In the Midwest the growing season is too short. Cool spring soil temperatures and cold weather can prevent seeds from germinating or kill young seedlings. If you wait until the weather warms, the plants get off to a late start only to be zapped by fall’s first frost; they don’t get a chance to bear a full crop or to put on a full floral display.
The home gardener can:
* Buy all of your vegetables and flowers as plant starts, once the weather warms.
* Extend the growing season outside with coldframes and rowcovers.
* Start your own seeds inside while the wintry weather lingers.
The first choice is best for beginning gardeners who are working on a small scale. The second option is for committed gardeners who want to test the limits. Starting from seed, however, is easy, is cheaper per plant and allows a greater variety of choice among both ornamentals and crops than buying nursery plants.
- plastic tray (for seeds)
- seed soil
- seed starting greenhouse
- 4 inch pots
- gallon pots (for tomatoes)
- plastic spoon (for scooping out seedlings from bio dome)
- grow lights
Check out the supply links at the bottom of the page.
Clean your Equipment
The pots that will hold small plants, old seed trays, and flats need to be cleaned and disinfected. Scrape off old soil then clean with 1 part chlorine bleach to 10 parts water. This will kill microorganisms that are toxic to your seedlings.
When should I start my seeds?
In order to decide when to sow your seeds, you need to find the average last frost date for your region. In central Illinois the average last frost dates range from April 14 to April 21 based on the last 25 years. Based on my own experience, I now use May 15th. A few years ago I planted May 1 but had a frost the next few days though it was not forecasted. Dad says he has always used May 15th with success…your tomatoes can wait. I agree.
I start my tomato plants six or seven weeks before this date. Slow-to-germinate flowers get an eight-week head start. Squashes and cucumbers don’t transplant especially well, but I germinate them inside to protect them from marauding slugs. I move them outside two weeks later before they’ve developed much of a root system.
What should I plant indoors?
To determine what to plant indoors, read your seed packets. Many will list instructions for both inside and outdoor seed sowing. Knowing which to do will depend on your climate. With flowers, I often do both. I’ll start a limited number indoors for “insurance” and then sow the remainder of the packet directly in the garden once true Spring arrives.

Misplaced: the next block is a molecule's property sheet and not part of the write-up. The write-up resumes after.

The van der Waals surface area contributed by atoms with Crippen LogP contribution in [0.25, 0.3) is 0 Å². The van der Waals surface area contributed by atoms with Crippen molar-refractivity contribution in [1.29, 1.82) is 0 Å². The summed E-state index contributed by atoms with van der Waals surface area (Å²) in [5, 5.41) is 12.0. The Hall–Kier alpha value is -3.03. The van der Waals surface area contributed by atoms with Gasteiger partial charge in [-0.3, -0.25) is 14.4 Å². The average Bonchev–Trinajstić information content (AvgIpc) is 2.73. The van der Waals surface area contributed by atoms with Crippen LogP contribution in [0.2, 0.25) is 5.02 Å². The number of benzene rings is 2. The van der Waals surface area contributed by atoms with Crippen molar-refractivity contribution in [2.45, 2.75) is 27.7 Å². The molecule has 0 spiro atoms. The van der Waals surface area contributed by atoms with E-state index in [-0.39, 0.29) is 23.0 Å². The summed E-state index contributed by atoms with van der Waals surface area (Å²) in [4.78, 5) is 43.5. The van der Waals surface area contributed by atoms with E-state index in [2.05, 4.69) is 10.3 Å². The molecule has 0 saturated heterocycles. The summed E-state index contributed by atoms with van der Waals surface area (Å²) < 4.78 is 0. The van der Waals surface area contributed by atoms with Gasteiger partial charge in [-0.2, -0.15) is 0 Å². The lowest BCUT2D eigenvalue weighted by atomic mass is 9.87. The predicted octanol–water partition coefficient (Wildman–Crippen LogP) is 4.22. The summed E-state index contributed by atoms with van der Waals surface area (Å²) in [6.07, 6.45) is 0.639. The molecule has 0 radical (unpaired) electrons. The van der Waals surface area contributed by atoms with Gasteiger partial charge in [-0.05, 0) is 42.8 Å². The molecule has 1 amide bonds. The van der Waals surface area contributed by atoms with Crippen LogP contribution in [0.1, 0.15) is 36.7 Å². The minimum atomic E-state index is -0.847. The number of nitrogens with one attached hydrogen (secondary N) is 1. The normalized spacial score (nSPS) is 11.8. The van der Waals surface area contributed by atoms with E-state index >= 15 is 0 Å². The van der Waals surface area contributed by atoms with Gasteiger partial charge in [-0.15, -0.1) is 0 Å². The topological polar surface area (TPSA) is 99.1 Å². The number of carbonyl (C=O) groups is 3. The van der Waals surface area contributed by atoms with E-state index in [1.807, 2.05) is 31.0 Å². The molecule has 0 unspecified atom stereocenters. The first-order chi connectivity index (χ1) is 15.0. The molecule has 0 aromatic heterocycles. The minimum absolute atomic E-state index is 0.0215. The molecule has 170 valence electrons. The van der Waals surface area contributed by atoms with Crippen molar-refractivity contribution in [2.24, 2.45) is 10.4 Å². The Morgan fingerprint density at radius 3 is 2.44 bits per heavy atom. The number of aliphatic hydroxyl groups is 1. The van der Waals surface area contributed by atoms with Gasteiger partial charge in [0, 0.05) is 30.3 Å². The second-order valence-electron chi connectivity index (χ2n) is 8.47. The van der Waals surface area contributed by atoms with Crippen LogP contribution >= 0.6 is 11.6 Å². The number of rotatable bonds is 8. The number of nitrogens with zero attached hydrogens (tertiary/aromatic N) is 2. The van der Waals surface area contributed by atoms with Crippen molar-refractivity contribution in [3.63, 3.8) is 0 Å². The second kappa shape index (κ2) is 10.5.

Some crops should not be started indoors because they don’t transplant well or because they need an impractical amount of room. I would not recommend starting the following inside:
These cool season plants can withstand planting directly outside even before the weather fully warms. Likewise, things you are going to plant in large numbers should wait until they can be sown into the garden soil. The following are usually grown in sizable quantities:
Plant Directly into Garden
If you are worried about your short growing season for crops like corn, look for varieties that have a short days-to-maturity period.
These are usually directly sowed, but can be started in peat pots so they are replanted without disturbing their root system. Start these about 3 weeks before the last frost.
How do I start plants from seed?
The two most important factors for seed germination are temperature and humidity. The seed contains all the nutrients the plant needs to germinate, so it doesn’t need fertilizer or fertile soil.
Note: Fertilizer may actually prevent some seeds from sprouting. Generally, I avoid fertilizing until plants have grown their first set of “true leaves”, which look different than the first pair that emerges.
To start my seeds, I seed starting systems which contain little containers for each plant. The Hydrofarm germination station has a temperature-controlled pad to keep the seeds environment constant. The 6 pack seed containers are nice, too.
Seeds sprout best in a light soil; don’t use potting soil or garden dirt at this first stage! You can buy seed starting mix or make your own from peat moss, sand, and compost.
Note: Take care if using vermiculite; it can be a respiratory hazard. I prefer the little soil-less planting plugs because they’re mess free and they pop out easily for transplanting, doing minimal damage to the roots, but other methods work fine too.
Any device that keeps the environment moist and fairly warm will work. You can cover trays of soil with saran wrap or a dry-cleaning bag — poke plastic forks into the soil to hold the plastic layer up off the growing sprouts. Commercial peat pots, yogurt cups or milk cartons (poke drainage holes in the bottoms) all work fine, too.
Set your pots in a tray, tub or rimmed cookie sheet so you can water from the bottom, letting the moisture soak up through the soil. This helps keep the moisture level constant and prevents dislodging seeds with a fountain of water. Do not let the soil dry out! Little tiny seedling rootlets need constant moisture.
Seeds vary widely in size. I like to use tweezers to place them exactly where I want them. In general, seeds should be planted approximately four times deeper than their diameter. Some seeds need light to germinate and should be scattered just on the surface of the soil. Again, read those packets!
I usually put two seeds into each hole. I use three if I think the germination rate will be low. You can test your germination rate by placing ten seeds between layers of moist paper towels in putting them in a ziploc bag in a warm
place. This is a good idea if you have saved the seeds yourself or they are several years old. Do this 2-3 weeks before you want to actually start your seeds.
As you’re planting, take good notes! Make a planting diagram and jot down how many days it takes each type of seed to germinate. Some germination times are given as huge ranges (5-20 days). The happier the seed is (warm and wet), the speedier germination may be.
If you are using individual pots, mark them with labels or masking tape, unless you know for sure that you will recognize what the leaves of your young plants will look like. There’s nothing worse than getting your plants mixed up.